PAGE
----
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Oral cavity, pharynx, and esophagus
Terms in this set (21)
Afferent taste pathway
Papillae -> afferent fibers -> lingual nerve -> chorda -> geniculate ganglion -> intermediary nerve -> nucleus solitarius
Foramina of the palate
Greater palatine foramen: Conveys descending palatine branch of V2 to innervate the palate as well as descending palatine artery from maxillary artery. 1cm medial to the 2nd molar.
Accessory palatine foramen: posterior to greater palatine foramen. Conveys lesser descending palatine artery.
Incisural foramen: Lines in midline of anteiror palate and transmits incisural artery to anterior septum.
Palatoglossus, palatopharyngeus, levator veli palatini, and tensor veli palatini muscles
Palatoglossus forms the anterior pillar. Approximates the palate to the tongue and narrows oropharyngeal opening.
Palatopharyngeus forms posterior pillar. Raises larynx and pharynx closing the oropharyngeal aperture.
LVP: Raises soft palate to contact posterior pharyngeal wall.
TVP: Pulls soft palate laterally to give rigidity. Muscles originate on the eustachian tube, so contraction opens the tube.
Phases of the pharyngeal phase of swallowing
All involuntary and should occur very quickly.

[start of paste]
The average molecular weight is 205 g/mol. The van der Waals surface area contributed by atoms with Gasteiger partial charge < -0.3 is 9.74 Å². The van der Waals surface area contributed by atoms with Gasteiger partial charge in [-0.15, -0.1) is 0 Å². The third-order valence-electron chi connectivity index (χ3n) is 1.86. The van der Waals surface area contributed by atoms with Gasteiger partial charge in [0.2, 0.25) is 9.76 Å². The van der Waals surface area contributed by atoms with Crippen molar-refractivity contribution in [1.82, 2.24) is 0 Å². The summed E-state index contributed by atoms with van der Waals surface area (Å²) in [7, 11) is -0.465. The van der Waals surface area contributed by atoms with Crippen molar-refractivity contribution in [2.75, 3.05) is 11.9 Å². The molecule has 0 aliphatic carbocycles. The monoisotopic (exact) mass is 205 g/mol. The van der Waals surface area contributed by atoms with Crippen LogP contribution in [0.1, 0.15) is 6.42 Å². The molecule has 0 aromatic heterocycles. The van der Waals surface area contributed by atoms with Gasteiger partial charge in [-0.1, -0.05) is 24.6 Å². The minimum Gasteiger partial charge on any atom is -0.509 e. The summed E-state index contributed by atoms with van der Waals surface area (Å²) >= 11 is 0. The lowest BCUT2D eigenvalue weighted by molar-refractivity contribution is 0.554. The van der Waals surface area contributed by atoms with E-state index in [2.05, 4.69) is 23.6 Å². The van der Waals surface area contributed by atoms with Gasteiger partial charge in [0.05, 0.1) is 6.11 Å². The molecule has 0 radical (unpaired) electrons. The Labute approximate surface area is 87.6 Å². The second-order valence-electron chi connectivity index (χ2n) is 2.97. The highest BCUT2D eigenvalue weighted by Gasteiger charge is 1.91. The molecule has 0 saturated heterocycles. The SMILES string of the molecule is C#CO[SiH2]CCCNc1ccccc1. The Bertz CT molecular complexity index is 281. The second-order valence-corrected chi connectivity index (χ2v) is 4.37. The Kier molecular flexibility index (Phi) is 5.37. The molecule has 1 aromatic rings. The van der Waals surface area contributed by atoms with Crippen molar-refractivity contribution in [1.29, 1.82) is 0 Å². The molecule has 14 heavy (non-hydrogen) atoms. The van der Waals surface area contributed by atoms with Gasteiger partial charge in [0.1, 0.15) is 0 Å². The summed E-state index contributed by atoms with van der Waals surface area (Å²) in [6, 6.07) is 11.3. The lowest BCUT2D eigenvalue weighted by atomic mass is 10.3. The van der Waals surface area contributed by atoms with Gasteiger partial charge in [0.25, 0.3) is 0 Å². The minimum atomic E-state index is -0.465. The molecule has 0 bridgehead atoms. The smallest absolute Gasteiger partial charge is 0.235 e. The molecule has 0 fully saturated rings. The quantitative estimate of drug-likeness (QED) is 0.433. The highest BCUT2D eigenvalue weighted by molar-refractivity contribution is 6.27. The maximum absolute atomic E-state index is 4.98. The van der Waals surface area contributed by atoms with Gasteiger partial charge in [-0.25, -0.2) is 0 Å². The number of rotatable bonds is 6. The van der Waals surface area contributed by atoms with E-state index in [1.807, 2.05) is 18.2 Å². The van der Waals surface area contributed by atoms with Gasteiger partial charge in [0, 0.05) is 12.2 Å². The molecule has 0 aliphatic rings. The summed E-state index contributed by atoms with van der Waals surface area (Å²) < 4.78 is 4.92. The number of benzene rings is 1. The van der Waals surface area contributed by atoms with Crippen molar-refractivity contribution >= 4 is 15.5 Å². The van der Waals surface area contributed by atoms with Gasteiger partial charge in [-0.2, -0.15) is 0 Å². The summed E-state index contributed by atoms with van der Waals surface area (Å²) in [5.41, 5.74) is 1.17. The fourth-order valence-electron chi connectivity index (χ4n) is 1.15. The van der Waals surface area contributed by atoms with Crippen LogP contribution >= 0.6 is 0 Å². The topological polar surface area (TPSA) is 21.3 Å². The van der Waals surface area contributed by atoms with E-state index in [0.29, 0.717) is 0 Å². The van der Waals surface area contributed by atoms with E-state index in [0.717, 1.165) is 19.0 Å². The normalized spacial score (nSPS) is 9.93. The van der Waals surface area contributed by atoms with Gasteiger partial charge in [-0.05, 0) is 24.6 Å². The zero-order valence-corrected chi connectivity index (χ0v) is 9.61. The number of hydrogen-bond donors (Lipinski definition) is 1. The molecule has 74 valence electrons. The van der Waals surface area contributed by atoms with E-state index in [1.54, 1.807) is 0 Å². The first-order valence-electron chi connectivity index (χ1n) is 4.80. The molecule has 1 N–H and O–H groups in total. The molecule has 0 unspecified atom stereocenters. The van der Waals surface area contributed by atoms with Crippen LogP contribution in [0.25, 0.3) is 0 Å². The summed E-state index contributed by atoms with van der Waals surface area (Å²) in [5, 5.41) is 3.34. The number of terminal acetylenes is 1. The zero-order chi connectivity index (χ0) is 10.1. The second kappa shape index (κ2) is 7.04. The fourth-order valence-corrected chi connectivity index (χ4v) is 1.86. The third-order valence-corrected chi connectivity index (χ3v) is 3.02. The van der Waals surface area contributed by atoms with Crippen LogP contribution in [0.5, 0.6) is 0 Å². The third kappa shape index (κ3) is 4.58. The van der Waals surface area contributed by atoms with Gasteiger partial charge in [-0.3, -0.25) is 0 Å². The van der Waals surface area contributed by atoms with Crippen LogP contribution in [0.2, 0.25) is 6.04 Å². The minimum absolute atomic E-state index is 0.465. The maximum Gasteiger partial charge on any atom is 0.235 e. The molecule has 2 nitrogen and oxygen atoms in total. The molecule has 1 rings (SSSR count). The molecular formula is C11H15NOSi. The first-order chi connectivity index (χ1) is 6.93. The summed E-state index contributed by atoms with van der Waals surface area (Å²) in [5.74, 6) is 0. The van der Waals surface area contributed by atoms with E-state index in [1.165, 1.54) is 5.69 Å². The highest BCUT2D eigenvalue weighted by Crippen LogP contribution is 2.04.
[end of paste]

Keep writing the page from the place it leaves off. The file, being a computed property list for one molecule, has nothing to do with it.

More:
Nasopharyngeal closure with palate elevation and contraction of superior constrictor.
Cessation of respiration.
Glottic closure with approximation of true cords, false cords, and arytenoids to epiglottis (in that order).
Bolus preparation and contraction of pharyngeal constrictor muscles.
Laryngeal elevation and pharyngeal shortening.
Epiglottic rotation occurs due to laryngeal elevation.
UES dilation and relaxation of CP muscle. UES and LES open at the same time to create a pressure gradient.
Lower esophageal sphincter
Not a true anatomic structure, but an area of high pressure extending 1-2cm above and below diaphragm.
LES function is controlled by parasympathetic tone and gastrin.
Angle of His is the oblique angle of entry of the esophagus into the stomach. This is absent in infants predisposing them to reflux.
Diaphragm crura create a sling around the hiatus to assist in sphincter function. This effect is lost with hiatal hernia.
Reticular branching pattern of leukoplakia with most common site on the buccal mucosa. Advanced cases termed erosive lichen planus with 10-15% chance of progression to squamous cell carcinoma.
Treatment = topical steroids.
Neoplasm of enamel origin that presents in the 3rd or 4th decade. Most common site is the mandible, usually in the molar region. Slow growing, painless, and surrounded by bone.
Rapidly growing tumor with pain and swelling.
Most common between 10-25yo. Mandible is MC in the H&N.
Tx = CRT. 50% survival.
Non-specific term for tumor like mass of the gingiva. Often a pyogenic granuloma.
Common in pregnancy.
Congenital is rare and resembles a granular cell myoblastoma.
Swelling of the uvula often in association with acute bacterial tonsillitis.
Uvular swelling can also occur with trauma (snoring, burn from food).
Pus forms between the capsule and superior constrictor.